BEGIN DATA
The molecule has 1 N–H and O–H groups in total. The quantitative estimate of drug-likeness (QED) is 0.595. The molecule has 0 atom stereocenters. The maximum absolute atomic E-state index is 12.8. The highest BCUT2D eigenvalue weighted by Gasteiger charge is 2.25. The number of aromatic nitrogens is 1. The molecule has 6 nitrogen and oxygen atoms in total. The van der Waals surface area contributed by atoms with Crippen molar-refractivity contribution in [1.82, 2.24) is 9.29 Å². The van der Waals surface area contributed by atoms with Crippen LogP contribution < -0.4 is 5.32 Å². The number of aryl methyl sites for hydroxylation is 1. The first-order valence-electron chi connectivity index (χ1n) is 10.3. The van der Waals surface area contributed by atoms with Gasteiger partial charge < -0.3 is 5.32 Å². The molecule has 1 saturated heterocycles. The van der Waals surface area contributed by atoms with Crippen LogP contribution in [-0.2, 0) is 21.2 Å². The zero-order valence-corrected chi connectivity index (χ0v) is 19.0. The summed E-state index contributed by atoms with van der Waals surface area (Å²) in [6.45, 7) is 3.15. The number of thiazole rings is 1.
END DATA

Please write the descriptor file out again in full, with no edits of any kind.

The molecule has 1 N–H and O–H groups in total. The quantitative estimate of drug-likeness (QED) is 0.595. The molecule has 0 atom stereocenters. The maximum absolute atomic E-state index is 12.8. The highest BCUT2D eigenvalue weighted by Gasteiger charge is 2.25. The number of aromatic nitrogens is 1. The molecule has 6 nitrogen and oxygen atoms in total. The van der Waals surface area contributed by atoms with Crippen molar-refractivity contribution in [1.82, 2.24) is 9.29 Å². The van der Waals surface area contributed by atoms with Crippen LogP contribution < -0.4 is 5.32 Å². The number of aryl methyl sites for hydroxylation is 1. The first-order valence-electron chi connectivity index (χ1n) is 10.3. The van der Waals surface area contributed by atoms with Gasteiger partial charge < -0.3 is 5.32 Å². The molecule has 1 saturated heterocycles. The van der Waals surface area contributed by atoms with Crippen LogP contribution in [-0.2, 0) is 21.2 Å². The zero-order valence-corrected chi connectivity index (χ0v) is 19.0. The summed E-state index contributed by atoms with van der Waals surface area (Å²) in [6.45, 7) is 3.15. The number of thiazole rings is 1.